Maybe you have skimmed the art and formed a first impression. Maybe you have attached some descriptive words to the art.  Attaching words to my art is a challenge for me. Giving the art a title for example, or answering questions about what I was thinking when I was painting can be challenging because the language of visual art is the art.  The viewer’s inquiry is part of the success of the painting.  Representational paintings are objective in nature and replicate something the viewer can readily see and respond “Aha! That looks exactly like an apple!” The artist is translating something they see outwardly on their canvas. Abstract art is made by the artist  looking inward for inspiration and allowing each mark to direct what comes next.  Suddenly there is  something that exists for all to see that did not exist a short while before!  There are principals that hold true for all types of work like form, composition, color, and value.  A basic understanding of these things is necessary to make good art. I use these guidelines to create as well as evaluate the work I make. You can also use these principals in evaluating abstract art if you are not sure what to look for.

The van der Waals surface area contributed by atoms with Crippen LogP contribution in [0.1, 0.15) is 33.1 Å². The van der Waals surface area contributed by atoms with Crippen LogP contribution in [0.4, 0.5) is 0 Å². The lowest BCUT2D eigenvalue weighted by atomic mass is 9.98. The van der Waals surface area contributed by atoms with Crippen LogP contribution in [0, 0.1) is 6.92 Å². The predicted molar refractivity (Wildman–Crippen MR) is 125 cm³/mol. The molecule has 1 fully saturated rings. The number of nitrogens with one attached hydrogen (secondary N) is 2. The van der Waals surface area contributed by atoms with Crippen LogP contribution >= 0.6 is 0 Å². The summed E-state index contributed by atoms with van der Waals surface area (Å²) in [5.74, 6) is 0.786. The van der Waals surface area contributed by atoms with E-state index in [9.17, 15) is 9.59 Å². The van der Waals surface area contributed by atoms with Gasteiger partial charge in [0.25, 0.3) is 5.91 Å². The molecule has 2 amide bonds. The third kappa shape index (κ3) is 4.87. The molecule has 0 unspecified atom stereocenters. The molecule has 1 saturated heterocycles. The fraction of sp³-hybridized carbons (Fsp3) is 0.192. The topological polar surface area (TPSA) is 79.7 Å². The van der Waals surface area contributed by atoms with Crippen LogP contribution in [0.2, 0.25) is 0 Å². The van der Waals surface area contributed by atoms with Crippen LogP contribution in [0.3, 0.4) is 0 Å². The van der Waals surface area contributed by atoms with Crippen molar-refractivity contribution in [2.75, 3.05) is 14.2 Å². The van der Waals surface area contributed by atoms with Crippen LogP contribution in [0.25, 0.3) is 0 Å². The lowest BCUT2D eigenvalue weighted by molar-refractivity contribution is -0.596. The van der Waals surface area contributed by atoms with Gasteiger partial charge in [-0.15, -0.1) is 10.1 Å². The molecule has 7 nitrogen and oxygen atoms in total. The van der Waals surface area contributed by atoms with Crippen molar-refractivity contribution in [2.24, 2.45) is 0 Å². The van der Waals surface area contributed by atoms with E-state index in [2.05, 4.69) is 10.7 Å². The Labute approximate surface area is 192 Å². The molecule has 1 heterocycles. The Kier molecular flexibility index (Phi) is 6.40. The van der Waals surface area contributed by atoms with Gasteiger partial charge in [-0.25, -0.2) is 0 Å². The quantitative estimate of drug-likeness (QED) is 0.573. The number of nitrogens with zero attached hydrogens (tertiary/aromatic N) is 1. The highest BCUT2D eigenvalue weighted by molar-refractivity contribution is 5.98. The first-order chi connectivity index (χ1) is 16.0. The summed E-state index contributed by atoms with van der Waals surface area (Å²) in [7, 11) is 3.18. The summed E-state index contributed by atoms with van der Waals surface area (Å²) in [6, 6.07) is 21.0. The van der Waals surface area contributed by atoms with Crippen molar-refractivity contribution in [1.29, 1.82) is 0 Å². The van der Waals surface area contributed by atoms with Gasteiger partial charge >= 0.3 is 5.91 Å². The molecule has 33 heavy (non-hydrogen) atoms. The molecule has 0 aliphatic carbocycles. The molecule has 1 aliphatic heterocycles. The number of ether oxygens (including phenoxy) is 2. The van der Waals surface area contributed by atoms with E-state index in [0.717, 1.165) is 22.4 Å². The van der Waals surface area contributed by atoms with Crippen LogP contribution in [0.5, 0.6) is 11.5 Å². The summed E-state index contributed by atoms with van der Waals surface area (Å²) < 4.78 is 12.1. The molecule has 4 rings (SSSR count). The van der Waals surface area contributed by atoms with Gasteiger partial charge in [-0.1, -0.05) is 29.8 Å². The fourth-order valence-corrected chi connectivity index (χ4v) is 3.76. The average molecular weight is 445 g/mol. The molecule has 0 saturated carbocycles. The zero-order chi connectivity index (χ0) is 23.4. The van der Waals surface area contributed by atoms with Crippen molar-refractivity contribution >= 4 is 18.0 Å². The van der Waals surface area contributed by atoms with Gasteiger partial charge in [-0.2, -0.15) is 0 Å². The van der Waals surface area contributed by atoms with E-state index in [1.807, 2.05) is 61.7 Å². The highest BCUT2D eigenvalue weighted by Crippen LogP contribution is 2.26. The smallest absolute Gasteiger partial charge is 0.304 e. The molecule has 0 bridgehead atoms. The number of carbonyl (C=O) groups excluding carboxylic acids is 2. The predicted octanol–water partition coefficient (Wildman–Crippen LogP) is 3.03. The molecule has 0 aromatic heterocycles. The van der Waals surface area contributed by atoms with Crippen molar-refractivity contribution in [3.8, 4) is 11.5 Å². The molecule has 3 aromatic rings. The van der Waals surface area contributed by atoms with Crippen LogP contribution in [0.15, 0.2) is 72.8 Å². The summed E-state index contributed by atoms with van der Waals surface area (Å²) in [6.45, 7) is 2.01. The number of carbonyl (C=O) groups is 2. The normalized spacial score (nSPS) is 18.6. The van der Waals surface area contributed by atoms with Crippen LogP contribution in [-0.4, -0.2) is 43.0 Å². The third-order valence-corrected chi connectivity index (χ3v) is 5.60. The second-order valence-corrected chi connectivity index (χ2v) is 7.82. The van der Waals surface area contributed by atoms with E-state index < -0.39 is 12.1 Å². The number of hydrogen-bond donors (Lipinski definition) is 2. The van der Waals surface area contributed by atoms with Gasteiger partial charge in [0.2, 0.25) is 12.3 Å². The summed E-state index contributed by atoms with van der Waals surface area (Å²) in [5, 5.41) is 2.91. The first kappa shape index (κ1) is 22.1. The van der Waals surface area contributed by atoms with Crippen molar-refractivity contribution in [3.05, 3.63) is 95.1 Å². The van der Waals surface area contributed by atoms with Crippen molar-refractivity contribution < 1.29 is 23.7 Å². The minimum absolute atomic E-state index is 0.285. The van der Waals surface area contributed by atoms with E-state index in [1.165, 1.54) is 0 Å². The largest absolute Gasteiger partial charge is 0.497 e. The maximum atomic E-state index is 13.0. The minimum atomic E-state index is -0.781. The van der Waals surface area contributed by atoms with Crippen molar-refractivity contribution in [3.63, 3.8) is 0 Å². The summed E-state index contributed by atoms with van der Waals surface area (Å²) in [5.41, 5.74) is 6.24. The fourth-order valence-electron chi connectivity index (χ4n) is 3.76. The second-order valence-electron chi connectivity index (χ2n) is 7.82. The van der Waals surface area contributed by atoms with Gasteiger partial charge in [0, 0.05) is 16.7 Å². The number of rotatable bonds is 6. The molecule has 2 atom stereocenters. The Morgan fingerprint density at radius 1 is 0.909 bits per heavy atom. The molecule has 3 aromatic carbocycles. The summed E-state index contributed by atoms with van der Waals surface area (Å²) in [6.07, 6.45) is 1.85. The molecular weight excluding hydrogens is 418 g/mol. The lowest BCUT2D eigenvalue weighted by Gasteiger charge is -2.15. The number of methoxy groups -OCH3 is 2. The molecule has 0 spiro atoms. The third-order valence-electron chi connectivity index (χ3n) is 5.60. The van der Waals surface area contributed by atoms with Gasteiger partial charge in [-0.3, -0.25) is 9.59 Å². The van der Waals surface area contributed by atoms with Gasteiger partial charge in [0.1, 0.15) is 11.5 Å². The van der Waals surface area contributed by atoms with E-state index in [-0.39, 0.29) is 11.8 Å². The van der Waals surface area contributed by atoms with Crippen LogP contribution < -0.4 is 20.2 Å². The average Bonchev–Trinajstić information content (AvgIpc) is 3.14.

What makes great art? There are a lot of opinions on that.  I am constantly in pursuit of creating the always elusive great painting.  I may never paint it.  How depressing is that? The best I can do is take the knowledge and experience that I collect along my artists journey and allow it to intertwine with my art instinct.  Ethereal, I know.